Being among the plants that lived in the volcanic rock was my favorite part of the trip.
We made our camp meals carefully, trying not to leave a trace as the Coatis were hungry and would hang around waiting for any droppings. They were cute, but I found the bands of them intimidating.
Nearby was the Tabocon thermal river, but the amount of people there- my gosh! So we waited to go until dawn, when there was hardly a person there. It’s a free hot springs (most have been commercialized and cost money) but also it’s a river heated from the volcano above, and you are held between lava rocks as the warm mineral water currents flow over you. Very nice, especially since I was terribly ready for a shower by now! The great Currasow, apparently a rare bird to see, sat on the tree next to where we soaked.
There was so much we wanted to see in such a short amount of time, we had to constantly let go of some opportunity in order to take another one. Such is life, right? We could have stayed in this area longer but wanted to see more of the country, so we headed south, keeping our eyes peeled for sloths! It was so comfortably cool in this area, but as soon as we hit the low roads, we were sweating the rest of the trip.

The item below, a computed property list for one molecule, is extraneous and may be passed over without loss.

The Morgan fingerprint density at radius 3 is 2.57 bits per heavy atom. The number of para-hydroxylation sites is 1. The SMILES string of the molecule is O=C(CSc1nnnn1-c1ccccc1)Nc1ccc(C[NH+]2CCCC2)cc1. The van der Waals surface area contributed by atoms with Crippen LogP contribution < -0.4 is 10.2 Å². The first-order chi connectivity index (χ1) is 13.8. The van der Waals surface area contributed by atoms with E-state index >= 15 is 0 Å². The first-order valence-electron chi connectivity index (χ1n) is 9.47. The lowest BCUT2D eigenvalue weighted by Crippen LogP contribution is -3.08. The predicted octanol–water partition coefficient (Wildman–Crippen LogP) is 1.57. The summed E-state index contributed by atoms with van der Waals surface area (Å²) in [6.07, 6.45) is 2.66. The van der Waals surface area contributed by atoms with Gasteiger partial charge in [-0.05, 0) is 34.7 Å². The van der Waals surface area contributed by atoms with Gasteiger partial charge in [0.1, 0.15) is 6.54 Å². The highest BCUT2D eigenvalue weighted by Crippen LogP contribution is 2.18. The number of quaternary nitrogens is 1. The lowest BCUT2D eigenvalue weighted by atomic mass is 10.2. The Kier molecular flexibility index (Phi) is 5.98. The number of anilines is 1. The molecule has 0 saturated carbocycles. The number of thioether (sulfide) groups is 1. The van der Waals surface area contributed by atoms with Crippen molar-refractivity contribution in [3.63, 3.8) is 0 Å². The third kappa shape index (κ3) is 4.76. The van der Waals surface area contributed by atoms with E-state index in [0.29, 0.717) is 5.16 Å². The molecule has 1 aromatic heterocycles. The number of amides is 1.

As we looked out among the Costa Rican landscape, day after day, driving, driving, driving, most of the time what we saw were cleared forests to make way for cattle or crops. Mostly cattle. Thousands, maybe millions, of cows. I don’t eat beef because of the environmental impact it has, and seeing all this desecrated landscape for cows made me ever so glad I don’t. Steep slopes were bare with mud and grass stubble and cows who looked like they were about to roll off the mountain. The cows had their bird friends, the cattle egret, and in some of the fields it would be a bucolic sight if you didn’t know that just a half century ago or less this was virgin forest. It made the place feel ‘pasture-ized,’ if you know what I mean.
The crops were terraced just as steeply- I don’t know how they can even plant and harvest them, the rows are so narrow and sloped. Amazing! In San Ramon they were growing miles of ornamental plants for the world’s floral industry.